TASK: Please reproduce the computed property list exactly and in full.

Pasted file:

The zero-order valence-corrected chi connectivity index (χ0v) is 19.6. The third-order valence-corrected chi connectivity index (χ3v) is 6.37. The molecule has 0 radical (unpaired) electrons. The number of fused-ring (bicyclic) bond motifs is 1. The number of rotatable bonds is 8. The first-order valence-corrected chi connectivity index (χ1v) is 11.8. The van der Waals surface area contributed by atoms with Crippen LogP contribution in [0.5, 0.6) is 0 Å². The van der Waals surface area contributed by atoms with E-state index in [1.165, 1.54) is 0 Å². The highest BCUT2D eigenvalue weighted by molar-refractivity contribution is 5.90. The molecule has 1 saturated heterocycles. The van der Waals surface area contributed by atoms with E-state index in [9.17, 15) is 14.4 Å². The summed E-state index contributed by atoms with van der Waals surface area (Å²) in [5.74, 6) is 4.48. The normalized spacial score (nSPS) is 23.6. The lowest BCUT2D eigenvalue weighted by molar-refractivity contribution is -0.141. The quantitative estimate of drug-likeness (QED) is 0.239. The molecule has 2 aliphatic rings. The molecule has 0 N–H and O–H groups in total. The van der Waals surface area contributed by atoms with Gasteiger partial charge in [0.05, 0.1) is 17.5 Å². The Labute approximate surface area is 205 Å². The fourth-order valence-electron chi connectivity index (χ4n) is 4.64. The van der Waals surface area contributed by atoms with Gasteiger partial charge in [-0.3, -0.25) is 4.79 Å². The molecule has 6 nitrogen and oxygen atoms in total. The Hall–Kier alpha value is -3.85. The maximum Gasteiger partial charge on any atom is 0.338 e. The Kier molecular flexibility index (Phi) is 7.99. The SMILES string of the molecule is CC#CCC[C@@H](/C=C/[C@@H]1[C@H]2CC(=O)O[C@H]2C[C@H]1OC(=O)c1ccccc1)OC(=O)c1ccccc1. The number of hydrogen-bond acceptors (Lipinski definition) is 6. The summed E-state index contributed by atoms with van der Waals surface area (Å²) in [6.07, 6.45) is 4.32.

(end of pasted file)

The zero-order valence-corrected chi connectivity index (χ0v) is 19.6. The third-order valence-corrected chi connectivity index (χ3v) is 6.37. The molecule has 0 radical (unpaired) electrons. The number of fused-ring (bicyclic) bond motifs is 1. The number of rotatable bonds is 8. The first-order valence-corrected chi connectivity index (χ1v) is 11.8. The van der Waals surface area contributed by atoms with Crippen LogP contribution in [0.5, 0.6) is 0 Å². The van der Waals surface area contributed by atoms with E-state index in [1.165, 1.54) is 0 Å². The highest BCUT2D eigenvalue weighted by molar-refractivity contribution is 5.90. The molecule has 1 saturated heterocycles. The van der Waals surface area contributed by atoms with E-state index in [9.17, 15) is 14.4 Å². The summed E-state index contributed by atoms with van der Waals surface area (Å²) in [5.74, 6) is 4.48. The normalized spacial score (nSPS) is 23.6. The lowest BCUT2D eigenvalue weighted by molar-refractivity contribution is -0.141. The quantitative estimate of drug-likeness (QED) is 0.239. The molecule has 2 aliphatic rings. The molecule has 0 N–H and O–H groups in total. The van der Waals surface area contributed by atoms with Gasteiger partial charge in [0.05, 0.1) is 17.5 Å². The Labute approximate surface area is 205 Å². The fourth-order valence-electron chi connectivity index (χ4n) is 4.64. The van der Waals surface area contributed by atoms with Gasteiger partial charge in [-0.3, -0.25) is 4.79 Å². The molecule has 6 nitrogen and oxygen atoms in total. The Hall–Kier alpha value is -3.85. The maximum Gasteiger partial charge on any atom is 0.338 e. The Kier molecular flexibility index (Phi) is 7.99. The SMILES string of the molecule is CC#CCC[C@@H](/C=C/[C@@H]1[C@H]2CC(=O)O[C@H]2C[C@H]1OC(=O)c1ccccc1)OC(=O)c1ccccc1. The number of hydrogen-bond acceptors (Lipinski definition) is 6. The summed E-state index contributed by atoms with van der Waals surface area (Å²) in [6.07, 6.45) is 4.32.